April 10, 2015
Authored by: Jeff Ziesman
A FINRA Hearing Panel issued a decision on March 9, 2015 that will have a potential significant impact on any broker-dealer that allows its registered representatives to have their own investment adviser. In light of this decision, broker-dealers should assess and evaluate the adequacy of their supervisory systems and procedures relating to supervision of a representative’s outside advisory activities.
In DOE v. Fox Financial Management Corporation (“Fox Financial”), Brian Murphy and James Rooney, the FINRA Hearing Panel found that the firm, its President, and its Chief Compliance Officer failed to adequately supervise a representative (Representative James Rooney, hereafter “JER”). Specifically, the Respondents failed to adequately supervise JER with respect to his independent registered investment adviser (RIA). Instead of treating JER’s RIA business as a private securities transaction, the Respondents instead treated JER’s RIA business as an outside business activity. The Panel imposed principal bars on the supervisors, along with an expulsion of the firm.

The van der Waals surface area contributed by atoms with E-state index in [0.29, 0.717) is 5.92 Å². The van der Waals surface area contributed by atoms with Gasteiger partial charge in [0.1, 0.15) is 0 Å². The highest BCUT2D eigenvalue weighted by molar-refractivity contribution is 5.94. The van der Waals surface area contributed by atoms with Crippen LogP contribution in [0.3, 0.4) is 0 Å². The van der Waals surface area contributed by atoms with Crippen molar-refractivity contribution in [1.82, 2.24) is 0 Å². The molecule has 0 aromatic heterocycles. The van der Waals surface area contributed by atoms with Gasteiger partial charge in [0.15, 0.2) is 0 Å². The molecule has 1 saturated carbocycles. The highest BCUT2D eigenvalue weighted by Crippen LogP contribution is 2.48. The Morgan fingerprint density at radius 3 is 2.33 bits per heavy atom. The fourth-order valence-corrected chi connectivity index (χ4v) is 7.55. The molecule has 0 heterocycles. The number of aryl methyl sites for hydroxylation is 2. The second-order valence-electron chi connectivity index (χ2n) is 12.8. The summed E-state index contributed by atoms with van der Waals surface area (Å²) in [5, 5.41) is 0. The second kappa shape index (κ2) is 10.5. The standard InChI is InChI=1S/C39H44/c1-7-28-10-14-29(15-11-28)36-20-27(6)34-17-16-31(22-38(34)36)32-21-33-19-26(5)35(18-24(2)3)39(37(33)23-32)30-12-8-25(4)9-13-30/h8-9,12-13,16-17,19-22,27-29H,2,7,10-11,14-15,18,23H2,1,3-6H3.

In these NTM’s, FINRA indicated that firms were specifically required to assess whether the advisory activities of a representative constituted private securities transactions that were required to be supervised as such and recorded on a firm’s books and records. FINRA has also issued a series of Interpretive Letters since the NTM’s were released, reiterating that firms were required to assess whether outside RIA activities needed to be treated as private securities transactions.
With respect to the specific facts of the case, the Panel found JER joined Fox Financial in May 2008, and was with the firm until October 2012. Immediately after joining Fox Financial, the firm had JER complete the firm’s “Outside Activity Approval” form. Beyond that, however, the firm did not take any steps to supervise JER’s RIA business. Specifically, the Panel found Respondents’ supervision deficient in the following respects:
- The firm did not review any customer suitability information for investors;
- The firm failed to obtain duplicate account information, confirmations and statements from the executing broker-dealer;
- The Respondents did not take any action to ensure that JER’s actions complied with regulatory requirements; and
- The firm failed to record the RIA’s transactions on the firm’s books and records.